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Not a 50/50 Split

Wow. I can't believe Rather had the gall to give this interview:

That was why, he said, half of the experts agreed and the other half didnít. That supposed stalemate left nothing but the truth at the center of the documents.

"In terms of the experts, youíre going to find an equal number of experts on the authenticity arguments," he said. "I donít think thatís going to resolve the argument. The core truth of the reporting, I think itís already clear that itís true. And I think as time goes along, it will become even more apparent."


(emphasis mine) Yeah, Dan, but there's one key difference between CBS's experts and everyone else. Your 'experts' don't have names.

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"Your 'experts' don't have names." Amen to that. Rather is looking more and more like the deer caught in the headlights of the oncoming truck.
And yet strangely (unlike with the Swift Boat Veterans for "Truth" campaign), no direct evidence has been unveiled against the "truth at the center of the documents." The author of the memos is dead, but his secretary admits this is exactly the sort of stuff he wrote of Bush (while at the same time denying having typed up the memos in question). No documents have been produced to the contrary. No other commanding officer has come forth to dispute this account of Bush's record. I realise that the onus is on Rather to prove his case. But even so, isn't it a bit suspicious that no attempt has been made to directly refute it?
Hmmm. I don't know, but wouldn't the onus of proof still be on Dan Rather to prove that the documents -- or the 'truths' -- are genuine? We have one secretary claiming that they are reflective of what Killian thought, but is there any other person who has unequivocally said anything supporting her statements? Without more evidence in support of her assertions, it's just hearsay, and I don't think anyone has to refute anything until Rather gets us something better than a "I know that is what he thought, even though the documents may be faked".
At the risk of buying Tony another beer we have to distinguish between the documents (apparently dodgy) and the attempts to support them, and the story which summarises as Bush did not complete his National Guard Air Service in a manner that deserved an honourable discharge. The documents might be bad, the story is almost certainly true, and there's a wealth of circumstantial evidence to this effect, if you're not aware of it by now that's probably through choice.
Lashlar: As I said, I agree that the burden of proof is on Rather. Despite this, the lack of a campaign of and counter-evidence from the Bush campaign is deeply suspicious. I.e., if its all lies, there should be evidence of that. If there's evidence, there's no reason not to wave it around and proclaim that Rather is talking crap. If there's no reason not to do this, we'd expect them to do it. So I'm forced to conclude that it isn't lies. Or in other words, "what Martin said".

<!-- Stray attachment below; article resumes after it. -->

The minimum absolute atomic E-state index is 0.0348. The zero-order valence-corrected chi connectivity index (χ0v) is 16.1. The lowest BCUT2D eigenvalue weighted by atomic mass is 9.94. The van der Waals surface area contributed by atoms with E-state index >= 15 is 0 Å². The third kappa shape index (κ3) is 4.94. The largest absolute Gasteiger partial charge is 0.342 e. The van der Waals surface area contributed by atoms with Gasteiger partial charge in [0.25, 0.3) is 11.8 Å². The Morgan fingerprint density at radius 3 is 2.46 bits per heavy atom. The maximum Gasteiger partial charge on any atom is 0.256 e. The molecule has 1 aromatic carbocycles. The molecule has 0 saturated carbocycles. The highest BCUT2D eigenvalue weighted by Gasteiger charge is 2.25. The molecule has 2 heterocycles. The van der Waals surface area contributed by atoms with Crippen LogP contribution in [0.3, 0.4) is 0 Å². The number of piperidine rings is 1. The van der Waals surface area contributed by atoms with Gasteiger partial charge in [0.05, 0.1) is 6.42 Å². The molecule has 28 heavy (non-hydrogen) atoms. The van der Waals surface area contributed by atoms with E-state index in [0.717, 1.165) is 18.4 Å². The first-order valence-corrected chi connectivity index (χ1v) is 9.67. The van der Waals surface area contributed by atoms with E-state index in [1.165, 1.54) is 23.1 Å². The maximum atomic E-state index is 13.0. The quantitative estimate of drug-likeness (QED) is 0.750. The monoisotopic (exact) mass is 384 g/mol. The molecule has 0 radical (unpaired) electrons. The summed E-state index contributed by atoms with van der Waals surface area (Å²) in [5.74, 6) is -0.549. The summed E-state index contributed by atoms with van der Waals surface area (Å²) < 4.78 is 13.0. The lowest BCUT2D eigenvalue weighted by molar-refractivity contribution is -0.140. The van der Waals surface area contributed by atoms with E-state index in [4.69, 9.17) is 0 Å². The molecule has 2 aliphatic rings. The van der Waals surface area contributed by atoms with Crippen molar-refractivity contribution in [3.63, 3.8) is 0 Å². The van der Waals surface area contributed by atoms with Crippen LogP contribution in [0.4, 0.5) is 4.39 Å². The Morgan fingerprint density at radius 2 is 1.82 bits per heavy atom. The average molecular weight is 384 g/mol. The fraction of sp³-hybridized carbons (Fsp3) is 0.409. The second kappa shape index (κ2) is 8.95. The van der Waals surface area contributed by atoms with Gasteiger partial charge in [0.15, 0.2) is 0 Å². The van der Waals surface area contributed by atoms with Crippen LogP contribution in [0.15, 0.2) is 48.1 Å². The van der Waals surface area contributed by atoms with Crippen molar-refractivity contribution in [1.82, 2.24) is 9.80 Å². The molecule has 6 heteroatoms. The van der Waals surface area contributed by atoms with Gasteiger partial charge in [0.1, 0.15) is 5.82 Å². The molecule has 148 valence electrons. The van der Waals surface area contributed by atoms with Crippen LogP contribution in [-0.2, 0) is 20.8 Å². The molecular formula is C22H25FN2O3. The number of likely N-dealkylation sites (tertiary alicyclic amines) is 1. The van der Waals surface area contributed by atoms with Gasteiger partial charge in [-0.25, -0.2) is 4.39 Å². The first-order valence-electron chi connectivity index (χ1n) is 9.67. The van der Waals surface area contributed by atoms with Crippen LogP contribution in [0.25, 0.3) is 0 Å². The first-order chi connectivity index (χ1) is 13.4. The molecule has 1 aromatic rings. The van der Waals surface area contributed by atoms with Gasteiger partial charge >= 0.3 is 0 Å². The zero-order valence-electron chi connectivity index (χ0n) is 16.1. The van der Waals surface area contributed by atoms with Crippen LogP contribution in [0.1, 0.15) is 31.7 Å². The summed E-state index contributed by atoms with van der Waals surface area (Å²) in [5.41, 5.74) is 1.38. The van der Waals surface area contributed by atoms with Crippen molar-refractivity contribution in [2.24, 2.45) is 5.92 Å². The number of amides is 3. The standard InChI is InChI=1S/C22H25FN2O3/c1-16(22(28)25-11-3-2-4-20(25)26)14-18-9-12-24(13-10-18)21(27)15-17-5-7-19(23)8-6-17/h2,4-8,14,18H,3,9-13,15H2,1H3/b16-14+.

Oops, missed out the critical "they haven't done it". Plus the precepts of deductive logic.
So far as I can tell, Bush has never contested that he probably received special treatment in the Guard--the Barnes allegations were made years ago and Bush said that while they may be true he hadn't asked Barnes for the help--Barnes, to my knowledge, has never contradicted this. These documents were purported to add to this narrative the failure to obey direct orders and the desire to punish being frustrated by higher ups. Does the 86 year old secretary's account of "snickering" at W confirm that? Hardly. Does her testimony contradict the fact that Staudt (the pressuring higher-up) had retired 1.5 years before these memos were supposedly written contradict that? If you wish to rewrite the story of these memos into "did Bush deserve his honorable discharge"--well, why not? They are already totally fiction, so might as well rewrite them on the fly as suits you. For the record, I don't think any of us knows what constituted the minimal level of service to get an honorable discharge from the National Guard in that era. The first (or was it the 8th) round of hysterical reporting on all this suggested that things were very lax in the guard, for kids of privilege and for all. Thus, it's not clear, even if every gap in Bush's record is presumed to hide nonfeasance, that he wouldn't have "deserved" an honorable discharge according to the standards of the day. Absolutely nobody should, and I imagine nobody does, support Bush on the strength of his Vietnam record. Of course, he never asked anyone to. Now the crowd who want him out of office produce forgeries to characterize that era even more negatively, and call him a liar for not answering the charges therein. Please. W